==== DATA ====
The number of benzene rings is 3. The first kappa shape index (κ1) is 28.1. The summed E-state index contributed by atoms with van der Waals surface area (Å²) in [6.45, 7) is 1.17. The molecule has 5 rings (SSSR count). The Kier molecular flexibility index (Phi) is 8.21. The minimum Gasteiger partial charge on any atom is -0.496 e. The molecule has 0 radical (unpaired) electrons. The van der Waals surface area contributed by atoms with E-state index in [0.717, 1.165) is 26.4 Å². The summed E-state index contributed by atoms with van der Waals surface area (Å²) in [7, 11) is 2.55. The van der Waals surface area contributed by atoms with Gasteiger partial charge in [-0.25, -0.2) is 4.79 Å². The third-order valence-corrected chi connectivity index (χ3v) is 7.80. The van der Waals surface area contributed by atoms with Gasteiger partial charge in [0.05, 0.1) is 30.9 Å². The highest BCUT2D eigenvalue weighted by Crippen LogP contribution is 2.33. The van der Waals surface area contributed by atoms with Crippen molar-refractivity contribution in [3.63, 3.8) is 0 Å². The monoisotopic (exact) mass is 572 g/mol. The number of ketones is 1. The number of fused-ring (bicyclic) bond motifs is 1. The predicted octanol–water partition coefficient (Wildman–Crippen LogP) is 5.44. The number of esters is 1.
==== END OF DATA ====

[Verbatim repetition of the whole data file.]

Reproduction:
The number of benzene rings is 3. The first kappa shape index (κ1) is 28.1. The summed E-state index contributed by atoms with van der Waals surface area (Å²) in [6.45, 7) is 1.17. The molecule has 5 rings (SSSR count). The Kier molecular flexibility index (Phi) is 8.21. The minimum Gasteiger partial charge on any atom is -0.496 e. The molecule has 0 radical (unpaired) electrons. The van der Waals surface area contributed by atoms with E-state index in [0.717, 1.165) is 26.4 Å². The summed E-state index contributed by atoms with van der Waals surface area (Å²) in [7, 11) is 2.55. The van der Waals surface area contributed by atoms with Gasteiger partial charge in [-0.25, -0.2) is 4.79 Å². The third-order valence-corrected chi connectivity index (χ3v) is 7.80. The van der Waals surface area contributed by atoms with Gasteiger partial charge in [0.05, 0.1) is 30.9 Å². The highest BCUT2D eigenvalue weighted by Crippen LogP contribution is 2.33. The van der Waals surface area contributed by atoms with Crippen molar-refractivity contribution in [3.63, 3.8) is 0 Å². The monoisotopic (exact) mass is 572 g/mol. The number of ketones is 1. The number of fused-ring (bicyclic) bond motifs is 1. The predicted octanol–water partition coefficient (Wildman–Crippen LogP) is 5.44. The number of esters is 1.